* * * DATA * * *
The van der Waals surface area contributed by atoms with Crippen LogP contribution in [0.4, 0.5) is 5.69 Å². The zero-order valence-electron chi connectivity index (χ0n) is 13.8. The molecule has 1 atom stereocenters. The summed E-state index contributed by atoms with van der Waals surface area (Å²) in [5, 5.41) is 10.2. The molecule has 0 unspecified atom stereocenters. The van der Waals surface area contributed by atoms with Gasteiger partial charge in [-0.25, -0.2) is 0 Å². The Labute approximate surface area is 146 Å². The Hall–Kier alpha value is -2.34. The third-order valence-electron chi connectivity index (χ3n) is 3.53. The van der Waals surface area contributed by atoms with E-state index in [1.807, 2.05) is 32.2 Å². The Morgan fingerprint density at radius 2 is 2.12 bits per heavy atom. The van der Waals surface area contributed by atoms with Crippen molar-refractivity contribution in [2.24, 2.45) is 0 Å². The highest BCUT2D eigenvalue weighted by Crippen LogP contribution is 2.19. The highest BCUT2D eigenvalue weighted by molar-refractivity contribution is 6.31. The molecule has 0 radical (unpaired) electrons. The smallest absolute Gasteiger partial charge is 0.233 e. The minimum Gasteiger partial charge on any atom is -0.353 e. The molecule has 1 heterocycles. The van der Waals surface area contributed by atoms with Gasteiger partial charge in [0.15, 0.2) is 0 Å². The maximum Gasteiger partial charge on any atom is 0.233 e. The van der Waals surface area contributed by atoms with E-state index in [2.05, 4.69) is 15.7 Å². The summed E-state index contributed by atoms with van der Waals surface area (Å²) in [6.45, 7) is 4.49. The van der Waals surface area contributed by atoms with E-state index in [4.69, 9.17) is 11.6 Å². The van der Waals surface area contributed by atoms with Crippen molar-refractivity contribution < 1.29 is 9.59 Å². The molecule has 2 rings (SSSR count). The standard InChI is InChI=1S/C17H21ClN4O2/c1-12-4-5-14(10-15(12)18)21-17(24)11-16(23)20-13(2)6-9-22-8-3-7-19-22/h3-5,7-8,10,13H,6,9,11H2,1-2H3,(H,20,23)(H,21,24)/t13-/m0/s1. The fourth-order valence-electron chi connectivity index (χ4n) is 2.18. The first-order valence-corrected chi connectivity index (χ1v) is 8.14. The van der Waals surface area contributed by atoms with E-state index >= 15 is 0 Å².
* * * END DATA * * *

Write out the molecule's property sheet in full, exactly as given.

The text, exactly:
The van der Waals surface area contributed by atoms with Crippen LogP contribution in [0.4, 0.5) is 5.69 Å². The zero-order valence-electron chi connectivity index (χ0n) is 13.8. The molecule has 1 atom stereocenters. The summed E-state index contributed by atoms with van der Waals surface area (Å²) in [5, 5.41) is 10.2. The molecule has 0 unspecified atom stereocenters. The van der Waals surface area contributed by atoms with Gasteiger partial charge in [-0.25, -0.2) is 0 Å². The Labute approximate surface area is 146 Å². The Hall–Kier alpha value is -2.34. The third-order valence-electron chi connectivity index (χ3n) is 3.53. The van der Waals surface area contributed by atoms with E-state index in [1.807, 2.05) is 32.2 Å². The Morgan fingerprint density at radius 2 is 2.12 bits per heavy atom. The van der Waals surface area contributed by atoms with Crippen molar-refractivity contribution in [2.24, 2.45) is 0 Å². The highest BCUT2D eigenvalue weighted by Crippen LogP contribution is 2.19. The highest BCUT2D eigenvalue weighted by molar-refractivity contribution is 6.31. The molecule has 0 radical (unpaired) electrons. The smallest absolute Gasteiger partial charge is 0.233 e. The minimum Gasteiger partial charge on any atom is -0.353 e. The molecule has 1 heterocycles. The van der Waals surface area contributed by atoms with Gasteiger partial charge in [0.15, 0.2) is 0 Å². The maximum Gasteiger partial charge on any atom is 0.233 e. The van der Waals surface area contributed by atoms with E-state index in [2.05, 4.69) is 15.7 Å². The summed E-state index contributed by atoms with van der Waals surface area (Å²) in [6.45, 7) is 4.49. The van der Waals surface area contributed by atoms with E-state index in [4.69, 9.17) is 11.6 Å². The van der Waals surface area contributed by atoms with Crippen molar-refractivity contribution < 1.29 is 9.59 Å². The molecule has 2 rings (SSSR count). The standard InChI is InChI=1S/C17H21ClN4O2/c1-12-4-5-14(10-15(12)18)21-17(24)11-16(23)20-13(2)6-9-22-8-3-7-19-22/h3-5,7-8,10,13H,6,9,11H2,1-2H3,(H,20,23)(H,21,24)/t13-/m0/s1. The fourth-order valence-electron chi connectivity index (χ4n) is 2.18. The first-order valence-corrected chi connectivity index (χ1v) is 8.14. The van der Waals surface area contributed by atoms with E-state index >= 15 is 0 Å².